Customizing the new Windows Terminal

Normally I start a new year with cleaning up my desktop, getting rid of all the crap that I stored on it the last 12 months or so. But this year I started with customizing my Windows Terminal.

I have written before about the new Windows Terminal and shared some tips on styling it. But in this article, we are going to take it a step further.

Windows Terminal PowerShell Customizing

I noticed a PowerShell module, oh-my-posh, that is a theme engine for PowerShell. It’s intended use is for ConEmu, but it works for PowerShell in general, so it can also be used with Windows Terminal.

Install Windows Terminal

If you don’t have Windows Terminal already installed then you should, of course, start with installing it. Now, this is pretty easy, just go to the Windows Store and download and install it.

By using the Windows Store updates for Windows Terminal will automatically be installed.

If you have been using Windows Terminal from the beginning, you can better clear out your profiles.json. The structure for the profiles.json is changed starting from version 0.5. So make sure you make a backup of your current profile and delete everything that is it.

Installing oh-my-posh, Nerd Fonts, and POSH-Git

The next step is to install the PowerShell module oh-my-posh. This is the theming engine for PowerShell.

If you are using GIT, then you can also install POSH-Git.

Install-Module posh-git -Scope CurrentUser #OPTIONAL
Install-Module oh-my-posh -Scope CurrentUser

Run the commands above in PowerShell. This will download and install modules. You might get a warning, but you can safely click it away.

Nerd Fonts

The next step is to install the Nerd Fonts. These fonts are used for all the icons and symbols in PowerShell. Now at the moment, they are talking about adding these fonts by default in Windows Terminal, but for now, we will have to install these manually.

You can download the Nerd Fonts here from this Github repo. Make sure you download the Delugia.Nerd.Font.Complete because this also includes these fancy Powerline symbols that we are going to use later.

Customizing the Windows Terminal Profile

So we got now everything installed, now it’s time to edit the Windows Terminal and PowerShell profiles. We are going to start with the PowerShell profile, to open your profile you can simply enter the following command in the terminal:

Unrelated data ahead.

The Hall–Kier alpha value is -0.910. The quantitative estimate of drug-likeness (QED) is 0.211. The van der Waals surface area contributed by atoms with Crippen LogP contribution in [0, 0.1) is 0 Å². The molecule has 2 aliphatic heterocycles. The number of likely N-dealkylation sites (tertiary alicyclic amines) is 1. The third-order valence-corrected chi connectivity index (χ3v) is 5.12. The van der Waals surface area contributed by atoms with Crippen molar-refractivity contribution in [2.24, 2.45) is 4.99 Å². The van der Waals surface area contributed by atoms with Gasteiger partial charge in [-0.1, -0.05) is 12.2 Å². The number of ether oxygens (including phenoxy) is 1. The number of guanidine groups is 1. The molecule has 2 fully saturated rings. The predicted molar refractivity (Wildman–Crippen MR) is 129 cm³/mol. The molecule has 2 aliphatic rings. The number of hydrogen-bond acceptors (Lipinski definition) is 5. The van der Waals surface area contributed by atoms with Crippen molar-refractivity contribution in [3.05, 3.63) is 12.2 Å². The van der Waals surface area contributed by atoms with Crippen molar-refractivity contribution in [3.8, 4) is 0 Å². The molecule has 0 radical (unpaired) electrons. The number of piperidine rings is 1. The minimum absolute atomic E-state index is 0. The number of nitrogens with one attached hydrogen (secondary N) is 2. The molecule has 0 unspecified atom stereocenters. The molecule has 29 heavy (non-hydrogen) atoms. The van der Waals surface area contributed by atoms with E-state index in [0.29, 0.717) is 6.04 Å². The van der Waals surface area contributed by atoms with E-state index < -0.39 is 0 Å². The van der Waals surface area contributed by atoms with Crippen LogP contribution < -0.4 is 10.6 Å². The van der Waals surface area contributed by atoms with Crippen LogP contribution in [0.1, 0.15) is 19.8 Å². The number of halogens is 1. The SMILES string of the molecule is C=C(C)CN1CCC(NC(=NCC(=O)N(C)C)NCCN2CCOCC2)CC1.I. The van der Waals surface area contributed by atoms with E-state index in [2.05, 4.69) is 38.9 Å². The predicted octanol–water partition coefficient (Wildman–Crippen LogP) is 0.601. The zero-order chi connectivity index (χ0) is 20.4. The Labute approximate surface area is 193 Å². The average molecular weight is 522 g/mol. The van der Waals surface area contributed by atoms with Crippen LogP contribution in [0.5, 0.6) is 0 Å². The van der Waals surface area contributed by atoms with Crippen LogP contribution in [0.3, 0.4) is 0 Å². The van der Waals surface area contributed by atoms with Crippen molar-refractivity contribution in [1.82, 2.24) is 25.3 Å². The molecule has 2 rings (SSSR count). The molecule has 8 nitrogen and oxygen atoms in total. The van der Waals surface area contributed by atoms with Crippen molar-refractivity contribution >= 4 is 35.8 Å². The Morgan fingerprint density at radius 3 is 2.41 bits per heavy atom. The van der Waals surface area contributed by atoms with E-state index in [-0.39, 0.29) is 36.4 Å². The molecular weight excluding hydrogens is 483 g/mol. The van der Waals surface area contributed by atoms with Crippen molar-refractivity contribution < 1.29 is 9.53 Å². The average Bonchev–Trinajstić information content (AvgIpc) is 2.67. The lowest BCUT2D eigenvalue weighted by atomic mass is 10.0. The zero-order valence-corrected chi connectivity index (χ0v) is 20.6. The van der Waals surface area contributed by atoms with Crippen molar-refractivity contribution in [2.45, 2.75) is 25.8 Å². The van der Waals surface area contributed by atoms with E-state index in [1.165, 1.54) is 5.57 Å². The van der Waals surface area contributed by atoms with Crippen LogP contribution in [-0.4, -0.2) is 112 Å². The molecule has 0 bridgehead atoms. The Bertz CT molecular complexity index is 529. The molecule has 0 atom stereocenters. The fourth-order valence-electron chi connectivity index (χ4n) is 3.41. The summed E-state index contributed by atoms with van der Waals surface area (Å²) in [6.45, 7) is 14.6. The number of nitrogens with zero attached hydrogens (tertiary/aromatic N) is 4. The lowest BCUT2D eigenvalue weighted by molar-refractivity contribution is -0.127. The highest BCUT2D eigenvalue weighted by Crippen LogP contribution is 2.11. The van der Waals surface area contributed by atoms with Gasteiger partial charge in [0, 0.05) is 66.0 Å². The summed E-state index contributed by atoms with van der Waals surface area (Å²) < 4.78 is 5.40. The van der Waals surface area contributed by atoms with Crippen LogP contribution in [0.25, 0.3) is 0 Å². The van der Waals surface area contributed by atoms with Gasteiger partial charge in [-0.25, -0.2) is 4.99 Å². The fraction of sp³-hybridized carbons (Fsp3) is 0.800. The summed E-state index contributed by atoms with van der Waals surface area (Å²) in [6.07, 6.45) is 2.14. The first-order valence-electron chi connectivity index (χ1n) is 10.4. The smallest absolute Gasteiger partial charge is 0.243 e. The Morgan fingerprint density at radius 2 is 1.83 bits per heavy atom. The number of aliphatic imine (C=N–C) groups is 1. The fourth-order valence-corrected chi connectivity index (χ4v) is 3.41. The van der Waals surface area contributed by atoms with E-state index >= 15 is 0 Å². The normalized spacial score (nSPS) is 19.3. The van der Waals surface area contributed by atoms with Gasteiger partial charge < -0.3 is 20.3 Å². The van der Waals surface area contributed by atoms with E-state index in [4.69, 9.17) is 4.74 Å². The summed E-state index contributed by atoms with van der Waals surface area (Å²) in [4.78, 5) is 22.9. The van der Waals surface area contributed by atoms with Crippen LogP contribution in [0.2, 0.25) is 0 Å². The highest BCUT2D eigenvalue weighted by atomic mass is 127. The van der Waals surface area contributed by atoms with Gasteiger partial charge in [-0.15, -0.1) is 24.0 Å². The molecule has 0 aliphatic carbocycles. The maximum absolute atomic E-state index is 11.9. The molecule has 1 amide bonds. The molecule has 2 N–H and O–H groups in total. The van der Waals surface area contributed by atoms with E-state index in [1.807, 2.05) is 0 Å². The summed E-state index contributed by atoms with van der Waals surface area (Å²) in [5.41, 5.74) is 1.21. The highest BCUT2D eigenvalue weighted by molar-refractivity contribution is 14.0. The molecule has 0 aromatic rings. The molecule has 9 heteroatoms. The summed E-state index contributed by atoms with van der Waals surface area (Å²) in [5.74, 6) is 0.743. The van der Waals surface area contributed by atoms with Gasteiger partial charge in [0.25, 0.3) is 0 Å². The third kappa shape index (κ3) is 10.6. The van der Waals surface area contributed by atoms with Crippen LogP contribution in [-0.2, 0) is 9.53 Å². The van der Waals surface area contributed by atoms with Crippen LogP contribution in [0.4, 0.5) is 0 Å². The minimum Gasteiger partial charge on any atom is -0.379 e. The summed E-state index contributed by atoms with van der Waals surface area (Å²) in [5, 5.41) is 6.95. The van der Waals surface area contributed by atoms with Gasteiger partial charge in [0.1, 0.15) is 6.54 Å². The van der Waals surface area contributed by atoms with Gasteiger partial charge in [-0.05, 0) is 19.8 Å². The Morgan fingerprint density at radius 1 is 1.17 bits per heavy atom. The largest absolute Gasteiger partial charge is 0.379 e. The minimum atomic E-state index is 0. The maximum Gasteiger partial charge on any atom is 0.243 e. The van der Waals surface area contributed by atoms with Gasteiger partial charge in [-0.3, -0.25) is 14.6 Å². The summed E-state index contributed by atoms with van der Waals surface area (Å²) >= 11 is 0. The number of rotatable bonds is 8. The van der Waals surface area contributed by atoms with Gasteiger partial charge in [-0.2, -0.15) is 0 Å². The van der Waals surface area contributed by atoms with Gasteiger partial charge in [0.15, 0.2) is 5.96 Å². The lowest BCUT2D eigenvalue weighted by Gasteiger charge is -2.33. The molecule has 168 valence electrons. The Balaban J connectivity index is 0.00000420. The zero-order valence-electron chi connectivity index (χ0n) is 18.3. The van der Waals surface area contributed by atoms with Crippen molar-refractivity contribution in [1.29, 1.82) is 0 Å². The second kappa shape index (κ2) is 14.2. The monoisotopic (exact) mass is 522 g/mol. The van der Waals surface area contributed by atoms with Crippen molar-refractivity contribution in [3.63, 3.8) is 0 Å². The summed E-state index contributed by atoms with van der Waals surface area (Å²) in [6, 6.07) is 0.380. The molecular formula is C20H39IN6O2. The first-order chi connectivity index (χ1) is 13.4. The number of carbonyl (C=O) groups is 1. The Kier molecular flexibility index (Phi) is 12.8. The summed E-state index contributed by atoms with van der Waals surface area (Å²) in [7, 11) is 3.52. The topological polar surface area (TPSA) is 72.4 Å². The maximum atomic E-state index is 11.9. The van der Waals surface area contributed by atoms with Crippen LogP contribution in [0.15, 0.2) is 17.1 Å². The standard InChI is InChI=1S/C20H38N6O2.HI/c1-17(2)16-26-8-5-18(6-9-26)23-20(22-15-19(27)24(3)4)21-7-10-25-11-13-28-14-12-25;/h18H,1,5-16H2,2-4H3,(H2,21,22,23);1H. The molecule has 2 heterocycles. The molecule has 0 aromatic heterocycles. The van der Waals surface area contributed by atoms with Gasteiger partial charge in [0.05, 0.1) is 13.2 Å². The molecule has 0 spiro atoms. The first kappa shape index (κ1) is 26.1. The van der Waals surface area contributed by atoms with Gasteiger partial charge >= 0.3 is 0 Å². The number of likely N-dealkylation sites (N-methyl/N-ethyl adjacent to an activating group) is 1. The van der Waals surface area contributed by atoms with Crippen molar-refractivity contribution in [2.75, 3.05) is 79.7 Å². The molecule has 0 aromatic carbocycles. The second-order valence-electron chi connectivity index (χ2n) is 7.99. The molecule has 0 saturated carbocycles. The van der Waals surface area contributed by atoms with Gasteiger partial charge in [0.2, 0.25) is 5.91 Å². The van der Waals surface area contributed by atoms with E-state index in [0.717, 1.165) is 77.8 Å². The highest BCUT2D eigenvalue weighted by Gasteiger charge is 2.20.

notepad $PROFILE

In your profile add the following 3 lines at the end

Import-Module posh-git #Optional - only if you are using Git
Import-Module oh-my-posh
Set-Theme paradox

This way the oh-my-posh module is loaded when the PowerShell is started and the theme is set to paradox. You can find the default theme that comes with oh-my-posh here.

The Windows Terminal Profile

Now the default background of Windows Terminal is dark blue. That doesn’t really look nice. But with Windows Terminal we can change this to whatever we like. Open the profile by pressing the following key combination ctrl + ,.

To change the looks of PowerShell edit the first profile with the name Windows PowerShell as follows:

    "profiles":
    [
        {
            "guid": "{61c54bbd-c2c6-5271-96e7-009a87ff44bf}",
            "name": "Windows PowerShell",
            "commandline": "powershell.exe",
            "hidden": false,
            "fontFace":  "Delugia Nerd Font",
            "cursorColor": "#FFFFFF",
            "cursorShape": "bar",
            "fontSize" : 10,
            "background" : "#232524"
        },
       // Other profile are below here

Make sure you set the fontFace to Delugia Nerd Font, the background color to black or a dark gray #232524. If you want to know more about creating custom profiles you should check out this article.

Your Windows Terminal PowerShell tab should now look similar to this:

Customizing Windows Terminal

The yellow part if from Git, so if you are not using Git you won’t see it 😉

Changing the segment separator

As you probably noticed in the first paragraph, I have a different separator between the path and Git. These are the PowerLine icons, but to get those we will need to create a custom theme for oh-my-posh.

Now, this is pretty simple, you can simply copy an existing one and change it. First, we will need to find the Theme files. Enter the following cmd in PowerShell:

$ThemeSettings

Here you will see the CurrentThemeLocation and the MyThemesLocation. Open the CurrentThemeLocation and copy the paradox.psm1 file to your MyThemesLocation.

Rename the file and open it with your favorite editor. At the end of the file, you will see all the variables for the colors and symbols:

$sl = $global:ThemeSettings #local settings
$sl.PromptSymbols.StartSymbol = ''
$sl.PromptSymbols.PromptIndicator = [char]::ConvertFromUtf32(0x276F)
$sl.PromptSymbols.SegmentForwardSymbol = [char]::ConvertFromUtf32(0xE0C6)
$sl.Colors.PromptForegroundColor = [ConsoleColor]::White
$sl.Colors.PromptSymbolColor = [ConsoleColor]::White
$sl.Colors.PromptHighlightColor = [ConsoleColor]::DarkBlue
$sl.Colors.GitForegroundColor = [ConsoleColor]::Black
$sl.Colors.WithForegroundColor = [ConsoleColor]::DarkRed
$sl.Colors.WithBackgroundColor = [ConsoleColor]::Magenta
$sl.Colors.VirtualEnvBackgroundColor = [System.ConsoleColor]::Red
$sl.Colors.VirtualEnvForegroundColor = [System.ConsoleColor]::White

Here you can change the SegmentForwardSymbol to one of the PowerLines symbols. You will find the UTF code for the symbols here on the Github repo page. I have used E0C6.

Now to load your own theme, simply enter the following command: Set-Theme <your-file-name>. To load your theme when you open PowerShell you can change the PowerShell profile: notepad $profile and change the Set-Theme line.

If you have any suggestions on customing Windows Terminal / PowerShell further, just drop a comment below!

Get more stuff like this

IT, Office365, Smart Home, PowerShell and Blogging Tips

I hate spam to, so you can unsubscribe at any time.

Leave a Comment